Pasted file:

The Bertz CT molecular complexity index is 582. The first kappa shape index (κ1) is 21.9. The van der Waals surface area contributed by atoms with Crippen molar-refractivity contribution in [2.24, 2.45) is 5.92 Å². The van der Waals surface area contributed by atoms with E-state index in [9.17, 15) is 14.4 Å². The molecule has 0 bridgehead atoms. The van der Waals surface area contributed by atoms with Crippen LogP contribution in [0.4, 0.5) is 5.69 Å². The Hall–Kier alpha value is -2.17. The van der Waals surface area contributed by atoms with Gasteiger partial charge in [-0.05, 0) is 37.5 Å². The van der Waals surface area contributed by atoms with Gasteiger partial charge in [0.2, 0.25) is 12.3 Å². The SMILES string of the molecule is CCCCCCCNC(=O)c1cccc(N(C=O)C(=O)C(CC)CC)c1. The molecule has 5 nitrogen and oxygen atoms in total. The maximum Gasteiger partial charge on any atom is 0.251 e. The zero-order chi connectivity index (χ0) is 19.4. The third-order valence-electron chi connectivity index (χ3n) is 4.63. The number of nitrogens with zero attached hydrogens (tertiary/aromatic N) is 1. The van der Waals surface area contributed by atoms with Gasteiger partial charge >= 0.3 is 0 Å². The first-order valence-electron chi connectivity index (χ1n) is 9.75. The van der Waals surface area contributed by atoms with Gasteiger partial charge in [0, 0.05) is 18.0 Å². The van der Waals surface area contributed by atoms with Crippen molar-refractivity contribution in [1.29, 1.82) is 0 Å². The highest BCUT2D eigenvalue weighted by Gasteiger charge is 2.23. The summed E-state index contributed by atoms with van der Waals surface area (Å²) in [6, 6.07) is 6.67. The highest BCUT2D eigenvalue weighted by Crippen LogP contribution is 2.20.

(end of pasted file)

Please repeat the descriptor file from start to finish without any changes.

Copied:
The Bertz CT molecular complexity index is 582. The first kappa shape index (κ1) is 21.9. The van der Waals surface area contributed by atoms with Crippen molar-refractivity contribution in [2.24, 2.45) is 5.92 Å². The van der Waals surface area contributed by atoms with E-state index in [9.17, 15) is 14.4 Å². The molecule has 0 bridgehead atoms. The van der Waals surface area contributed by atoms with Crippen LogP contribution in [0.4, 0.5) is 5.69 Å². The Hall–Kier alpha value is -2.17. The van der Waals surface area contributed by atoms with Gasteiger partial charge in [-0.05, 0) is 37.5 Å². The van der Waals surface area contributed by atoms with Gasteiger partial charge in [0.2, 0.25) is 12.3 Å². The SMILES string of the molecule is CCCCCCCNC(=O)c1cccc(N(C=O)C(=O)C(CC)CC)c1. The molecule has 5 nitrogen and oxygen atoms in total. The maximum Gasteiger partial charge on any atom is 0.251 e. The zero-order chi connectivity index (χ0) is 19.4. The third-order valence-electron chi connectivity index (χ3n) is 4.63. The number of nitrogens with zero attached hydrogens (tertiary/aromatic N) is 1. The van der Waals surface area contributed by atoms with Gasteiger partial charge >= 0.3 is 0 Å². The first-order valence-electron chi connectivity index (χ1n) is 9.75. The van der Waals surface area contributed by atoms with Gasteiger partial charge in [0, 0.05) is 18.0 Å². The van der Waals surface area contributed by atoms with Crippen molar-refractivity contribution in [1.29, 1.82) is 0 Å². The highest BCUT2D eigenvalue weighted by Gasteiger charge is 2.23. The summed E-state index contributed by atoms with van der Waals surface area (Å²) in [6, 6.07) is 6.67. The highest BCUT2D eigenvalue weighted by Crippen LogP contribution is 2.20.